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An Antidote for Dev Container FOMO


Author: Kyle Carberry, Co-founder & CTO at Coder
Bio: Kyle is Co-founder & CTO at Coder. He’s directly responsible for Coder’s open-source projects, including envbuilder.


Dev Containers signal that Microsoft recognizes the value of cloud-based software development. Besides making it easy for VS Code users to develop seamlessly in a container, a Dev Container’s biggest benefit is that it standardizes a team’s environment. Imagine no longer having to hear (or say) “but it works on my machine”.

How a Dev Container works

A developer can run a Dev Container that not only clones a team’s repository but also installs the right tools, libraries, and dependencies. Just a few clicks is all a developer needs to start coding in an identical environment to their teammates.

From the point of view of an IDE, a Dev Container specifies how to configure, start, and stop a Docker container that hosts a development environment. VS Code also runs VS Code Server in the container, letting your local computer interact with it.

A Dev Container has these files:

  • Dockerfile: clones repositories, installs tools and libraries, and so on.
  • json: metadata to interact with the container.
  • Related files, like other configuration, a README, license, and so on.

Four ways to benefit from Dev Containers (and a couple of obstacles)

1. Simple, low-risk adoption

Dev Containers are easy to set up and use. A developer user just needs to install an IDE and Docker, then clone a Dev Container. There are no complications from proprietary formats: Microsoft even publishes an open specification.

2. Solve the “works on my machine” problem

It’s less likely for a developer to write code that works perfectly only on their machine and nobody else’s. With Dev Containers, everyone on the team has the same code, versions, and configuration.

There’s also the problem of hunting down and resolving dependencies. A standardized, repeatable development environment makes sure that once a developer solves a dependency problem, sharing the fix with the rest of the team is easy.

3. Source-control your development environment

Once you’ve put your Dev Container in a repo, your team can apply updates, improvements, and fixes with just a commit or PR. A team doesn’t have to start from scratch, either. Microsoft has sample Dev Containers for popular development setups.

4. A clear path to cloud-based development

Development teams don’t have to be tied to a geographical location. Cloud-based development makes remote collaboration simpler.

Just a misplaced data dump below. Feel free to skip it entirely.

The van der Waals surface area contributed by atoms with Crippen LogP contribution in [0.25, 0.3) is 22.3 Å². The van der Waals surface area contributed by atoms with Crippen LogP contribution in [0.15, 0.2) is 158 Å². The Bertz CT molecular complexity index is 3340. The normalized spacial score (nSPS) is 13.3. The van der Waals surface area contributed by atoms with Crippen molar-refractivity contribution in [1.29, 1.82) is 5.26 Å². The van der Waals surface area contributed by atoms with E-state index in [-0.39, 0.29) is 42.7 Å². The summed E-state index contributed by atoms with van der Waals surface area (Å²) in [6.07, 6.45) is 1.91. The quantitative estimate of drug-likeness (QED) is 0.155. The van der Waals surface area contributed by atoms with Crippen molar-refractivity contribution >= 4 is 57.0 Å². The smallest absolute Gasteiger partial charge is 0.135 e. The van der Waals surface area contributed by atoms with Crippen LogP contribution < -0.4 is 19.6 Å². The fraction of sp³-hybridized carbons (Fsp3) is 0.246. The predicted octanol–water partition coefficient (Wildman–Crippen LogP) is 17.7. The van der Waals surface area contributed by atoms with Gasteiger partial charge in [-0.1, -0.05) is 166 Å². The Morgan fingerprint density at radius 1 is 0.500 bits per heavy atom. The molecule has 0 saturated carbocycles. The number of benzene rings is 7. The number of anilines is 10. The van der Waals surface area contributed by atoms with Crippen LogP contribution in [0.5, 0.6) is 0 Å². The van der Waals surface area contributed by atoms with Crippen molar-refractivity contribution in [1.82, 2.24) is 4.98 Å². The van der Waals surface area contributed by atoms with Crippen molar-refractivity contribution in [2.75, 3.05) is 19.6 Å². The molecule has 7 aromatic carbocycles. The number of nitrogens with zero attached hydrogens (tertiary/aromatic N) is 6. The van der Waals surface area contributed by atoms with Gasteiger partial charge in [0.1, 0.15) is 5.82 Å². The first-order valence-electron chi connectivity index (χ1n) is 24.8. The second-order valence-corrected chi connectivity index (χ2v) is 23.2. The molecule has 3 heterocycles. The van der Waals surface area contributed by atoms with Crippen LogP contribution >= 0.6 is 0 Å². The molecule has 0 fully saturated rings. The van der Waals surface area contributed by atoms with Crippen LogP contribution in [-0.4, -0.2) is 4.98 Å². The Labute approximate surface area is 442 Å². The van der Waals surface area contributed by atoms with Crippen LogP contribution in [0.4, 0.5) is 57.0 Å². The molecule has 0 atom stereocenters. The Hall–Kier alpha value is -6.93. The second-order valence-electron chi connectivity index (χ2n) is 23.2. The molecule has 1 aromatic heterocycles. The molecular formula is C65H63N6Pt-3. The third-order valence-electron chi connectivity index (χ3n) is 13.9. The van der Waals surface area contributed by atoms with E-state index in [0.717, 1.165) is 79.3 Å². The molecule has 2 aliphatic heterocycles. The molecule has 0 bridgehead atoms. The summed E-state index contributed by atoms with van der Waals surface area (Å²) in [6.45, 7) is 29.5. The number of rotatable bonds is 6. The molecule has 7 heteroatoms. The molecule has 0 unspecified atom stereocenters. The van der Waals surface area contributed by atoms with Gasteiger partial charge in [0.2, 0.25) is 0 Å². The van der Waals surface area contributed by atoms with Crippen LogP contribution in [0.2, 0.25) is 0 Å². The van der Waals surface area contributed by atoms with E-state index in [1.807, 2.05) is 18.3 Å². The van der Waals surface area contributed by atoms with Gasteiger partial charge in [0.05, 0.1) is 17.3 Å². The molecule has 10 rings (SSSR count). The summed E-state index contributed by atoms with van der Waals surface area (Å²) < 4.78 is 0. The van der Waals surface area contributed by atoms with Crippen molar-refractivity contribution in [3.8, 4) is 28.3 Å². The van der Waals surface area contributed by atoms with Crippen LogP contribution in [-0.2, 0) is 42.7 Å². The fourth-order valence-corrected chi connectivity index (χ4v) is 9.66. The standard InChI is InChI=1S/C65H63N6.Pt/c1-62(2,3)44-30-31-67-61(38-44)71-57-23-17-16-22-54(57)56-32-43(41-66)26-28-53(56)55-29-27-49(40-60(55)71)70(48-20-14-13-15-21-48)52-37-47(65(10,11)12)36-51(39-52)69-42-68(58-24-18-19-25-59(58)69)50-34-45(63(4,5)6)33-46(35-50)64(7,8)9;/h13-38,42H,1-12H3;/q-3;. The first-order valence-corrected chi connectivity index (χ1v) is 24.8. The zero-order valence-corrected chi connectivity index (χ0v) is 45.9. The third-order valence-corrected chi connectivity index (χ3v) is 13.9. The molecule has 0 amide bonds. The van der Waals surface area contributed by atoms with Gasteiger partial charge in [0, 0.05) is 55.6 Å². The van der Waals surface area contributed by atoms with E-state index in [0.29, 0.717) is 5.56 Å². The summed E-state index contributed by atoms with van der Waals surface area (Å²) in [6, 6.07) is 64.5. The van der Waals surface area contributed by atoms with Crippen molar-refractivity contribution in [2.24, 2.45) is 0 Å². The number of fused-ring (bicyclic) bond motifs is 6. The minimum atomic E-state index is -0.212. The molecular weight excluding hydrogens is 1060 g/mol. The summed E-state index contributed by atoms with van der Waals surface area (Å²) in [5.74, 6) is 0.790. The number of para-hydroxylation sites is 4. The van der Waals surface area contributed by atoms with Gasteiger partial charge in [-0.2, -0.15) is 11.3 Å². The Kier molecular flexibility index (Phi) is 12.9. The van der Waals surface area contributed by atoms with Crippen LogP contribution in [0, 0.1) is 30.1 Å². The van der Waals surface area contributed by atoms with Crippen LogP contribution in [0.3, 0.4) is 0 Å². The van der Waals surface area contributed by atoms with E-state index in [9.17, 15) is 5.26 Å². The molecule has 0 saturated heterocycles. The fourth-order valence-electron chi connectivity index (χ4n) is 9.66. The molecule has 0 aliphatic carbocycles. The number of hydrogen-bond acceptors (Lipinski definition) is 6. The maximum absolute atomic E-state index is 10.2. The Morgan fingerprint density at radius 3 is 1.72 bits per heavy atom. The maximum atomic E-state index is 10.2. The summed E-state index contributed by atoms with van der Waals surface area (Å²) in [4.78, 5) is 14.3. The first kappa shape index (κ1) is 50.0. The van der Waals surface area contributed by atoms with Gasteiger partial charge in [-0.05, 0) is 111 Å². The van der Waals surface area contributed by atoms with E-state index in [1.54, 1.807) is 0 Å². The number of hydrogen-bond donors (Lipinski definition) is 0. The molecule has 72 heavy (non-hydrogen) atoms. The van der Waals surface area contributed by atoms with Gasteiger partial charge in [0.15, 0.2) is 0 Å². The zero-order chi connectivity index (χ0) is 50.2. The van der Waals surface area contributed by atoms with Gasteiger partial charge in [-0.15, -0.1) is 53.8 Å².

For situations where on-premise computing and storage aren’t cost-effective, moving to the cloud can reduce costs by letting teams pay for resources only as needed.

Obstacle: Doesn’t run on Kubernetes

Development teams who use Kubernetes, or Kubernetes-based platforms like OpenShift, are missing out. Their projects are too complex, large, or otherwise don’t use Docker.

Obstacle: Developers need more from containers

Large or complex Dockerfiles take a long time to build. Tasks like updating a Docker image means stopping it, rebuilding, and starting again. Developers end up with a bad experience.

Envbuilder makes Dev Containers even better

Dev Containers solve a lot of problems. But Coder customers use a wider variety of platforms besides Visual Code and Docker. And some of our customers have big development environments. We felt that they don’t have to feel left out. That’s why we started envbuilder, to add support for Dev Containers in Coder.

Today envbuilder is a separate, open source, vendor-neutral project. Our intention is to contribute to the Dev Container ecosystem, whether or not you’re also a Coder user.

Kubernetes users don’t have to miss out

With envbuilder, a developer can run a Dev Container not just in Docker but in Kubernetes (or OpenShift) too. Envbuilder does this by leveraging Kaniko, which builds a Docker container in a Kubernetes cluster. In most cases, there’s not much to change in the Dev Container’s files.

Faster image updates

Envbuilder is faster at creating and updating images in-place. It does this by caching image layers with registries. The result is that your developers don’t have to wait as long for security patches and version updates.

Seamless integration with Coder

Even though envbuilder is an independent project, it’s still a Coder feature. Coder adds more control and flexibility to Dev Containers, like automatic scheduling and logging.

Dev Containers aren’t tied to VS Code either. Coder lets you take advantage of that with easy support for other IDEs.

Dev Containers for everybody

It takes time to on-board a developer. It takes time to reproduce a bug. It wastes budget to pay for full-time hardware that a development team uses part-time. That’s why we created envbuilder, so that development teams who use Kubernetes-based environments don’t have to miss out. And all Dev Container users can speed up updates no matter what platform they run on.

Dev Containers are an exciting, emerging technology. But as with all new technologies, they’re a change. It’s best to jump in and try them out. Learn more at or consider contributing to the envbuilder project. If we collectively contribute to the Dev Container community, then we collectively improve the developer experience.

Are you interested in Dev Containers? After you’ve tried envbuilder by itself, take a look at Coder for even more control and flexibility over your Dev Containers.

Join us at KubeCon + CloudNativeCon North America this November 6 – 9 in Chicago for more on Kubernetes and the cloud-native ecosystem.